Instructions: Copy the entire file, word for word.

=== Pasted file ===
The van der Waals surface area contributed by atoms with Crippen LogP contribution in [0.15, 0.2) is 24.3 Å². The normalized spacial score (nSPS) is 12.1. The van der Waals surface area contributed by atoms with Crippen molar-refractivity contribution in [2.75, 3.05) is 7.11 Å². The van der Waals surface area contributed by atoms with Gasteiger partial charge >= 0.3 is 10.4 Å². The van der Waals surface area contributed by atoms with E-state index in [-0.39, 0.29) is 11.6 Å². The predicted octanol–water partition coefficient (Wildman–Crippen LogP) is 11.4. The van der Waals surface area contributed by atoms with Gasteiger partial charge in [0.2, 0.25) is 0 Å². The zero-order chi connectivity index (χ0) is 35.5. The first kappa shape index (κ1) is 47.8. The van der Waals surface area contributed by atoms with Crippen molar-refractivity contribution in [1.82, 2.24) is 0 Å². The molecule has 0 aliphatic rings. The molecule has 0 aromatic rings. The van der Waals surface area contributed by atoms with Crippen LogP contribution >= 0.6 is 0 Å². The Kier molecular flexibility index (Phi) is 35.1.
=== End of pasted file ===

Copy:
The van der Waals surface area contributed by atoms with Crippen LogP contribution in [0.15, 0.2) is 24.3 Å². The normalized spacial score (nSPS) is 12.1. The van der Waals surface area contributed by atoms with Crippen molar-refractivity contribution in [2.75, 3.05) is 7.11 Å². The van der Waals surface area contributed by atoms with Gasteiger partial charge >= 0.3 is 10.4 Å². The van der Waals surface area contributed by atoms with E-state index in [-0.39, 0.29) is 11.6 Å². The predicted octanol–water partition coefficient (Wildman–Crippen LogP) is 11.4. The van der Waals surface area contributed by atoms with Gasteiger partial charge in [0.2, 0.25) is 0 Å². The zero-order chi connectivity index (χ0) is 35.5. The first kappa shape index (κ1) is 47.8. The van der Waals surface area contributed by atoms with Crippen molar-refractivity contribution in [1.82, 2.24) is 0 Å². The molecule has 0 aliphatic rings. The molecule has 0 aromatic rings. The van der Waals surface area contributed by atoms with Crippen LogP contribution >= 0.6 is 0 Å². The Kier molecular flexibility index (Phi) is 35.1.